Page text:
How to manage your pension in a cost of living crisis

Surprised stressed young african woman calculating expenditures.

The cost of living crisis is affecting everybody. Regardless of your financial status we are all paying more for things than we did last year.  

When it comes to pensions, we understand that not everyone can afford to pay into a pension right now, and that’s ok. Rest assured there are ways you can manage your pension in a cost of living crisis, and the best bit… these won’t cost you a penny!  

1. Update your contact details  

Does your pension provider know how to contact you?  

We’ve all been there. Moved home, ordered something online and forgotten to update our delivery address. By the time we’ve realised, it’s too late and you have to spend hours tracking down that parcel or start all over again. Annoying right? Don’t let your pension become that missing parcel… 

Keeping your personal details up to date means your pension always knows where to find you. 

All you need to do is log into your workplace pension account and double check that your details (including address and telephone number) are up to date. We recommend using your personal email address for your pension account. This means if you decide to leave your job, your pension provider will still be able to contact you.  

2. Update your beneficiaries  

Who gets your pension if you die?  

If you die before you take your pension money, who gets it? It can be one person, more than one person, or a charity.  Make sure you fill in an expression of wish form, naming who you want to get the money. You would not want your hard-earned pension money going to long-forgotten relatives or ex partners.   

3. Are your pension savings on track?  

Do you know how much pension you have? 

If the answer is “no” or “unsure” read on… 

Your pension is a long-term investment for your future. It’s important to understand how much pension you have and what this could pay you in retirement.  

Take advantage of the free resources available. The Money Helper service can offer guidance and provide an opportunity to get a clearer picture of your pension.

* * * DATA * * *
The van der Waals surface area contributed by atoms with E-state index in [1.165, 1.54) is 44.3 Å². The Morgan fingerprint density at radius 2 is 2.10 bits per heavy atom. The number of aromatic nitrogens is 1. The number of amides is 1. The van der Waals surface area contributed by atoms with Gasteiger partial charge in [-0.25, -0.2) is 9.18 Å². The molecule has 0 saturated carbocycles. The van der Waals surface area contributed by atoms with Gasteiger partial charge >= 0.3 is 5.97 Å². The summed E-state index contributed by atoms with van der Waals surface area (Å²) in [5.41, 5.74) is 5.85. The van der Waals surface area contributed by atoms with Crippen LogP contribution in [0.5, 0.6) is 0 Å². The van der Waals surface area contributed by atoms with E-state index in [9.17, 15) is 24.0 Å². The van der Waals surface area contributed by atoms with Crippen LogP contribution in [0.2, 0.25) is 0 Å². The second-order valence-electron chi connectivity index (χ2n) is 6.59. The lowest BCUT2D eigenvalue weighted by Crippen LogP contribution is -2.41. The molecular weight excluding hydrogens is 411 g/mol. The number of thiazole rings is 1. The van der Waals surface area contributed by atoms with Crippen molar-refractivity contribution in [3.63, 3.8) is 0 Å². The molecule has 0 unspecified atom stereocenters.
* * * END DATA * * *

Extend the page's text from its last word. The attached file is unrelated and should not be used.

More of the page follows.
4. Track down any lost pensions 

Have you lost a pension? Maybe you don’t even know! 

On average, people will have 11 jobs throughout their career which might mean you could have 11 pension pots by the time you reach your retirement.  

Here’e how you can track your old pensions: 

  1. We all have that ‘drawer of shame’ in the kitchen; the one where we hide away all our bank statements for a rainy day. Go through old paperwork to find the name of your previous pension providers and email them to find out more about your savings.
  1. Try the government’s free Pension Tracing Service
  1. Contact the company you used to work for to track down a lost workplace pension 

One thing to keep in mind… If you do have old pensions that you’re not paying into, watch out for charges still coming out of them. Bringing old pensions into your current pension could save you money, as you’ll only have one lot of charges.  

5. Are you on-track to receive the full State Pension?  

Have you ever had any breaks from paying your National Insurance contributions? 

The amount of State Pension you’ll receive in retirement is based on the amount of National Insurance (NI) contributions that you’ve paid in throughout your working life.  

NEW rules coming into effect on 5 April 2023 mean you will only be able to buy back six years of missing NI years.

If you don’t have enough qualifying years to get a full State Pension, you may be able to make up gaps in your NI contribution record by paying voluntary contributions. 

Check your State Pension forecast – it’s free and easy to use and will show you what State Pension you will likely receive in your retirement, as well as any missing NI years that you may need to fill.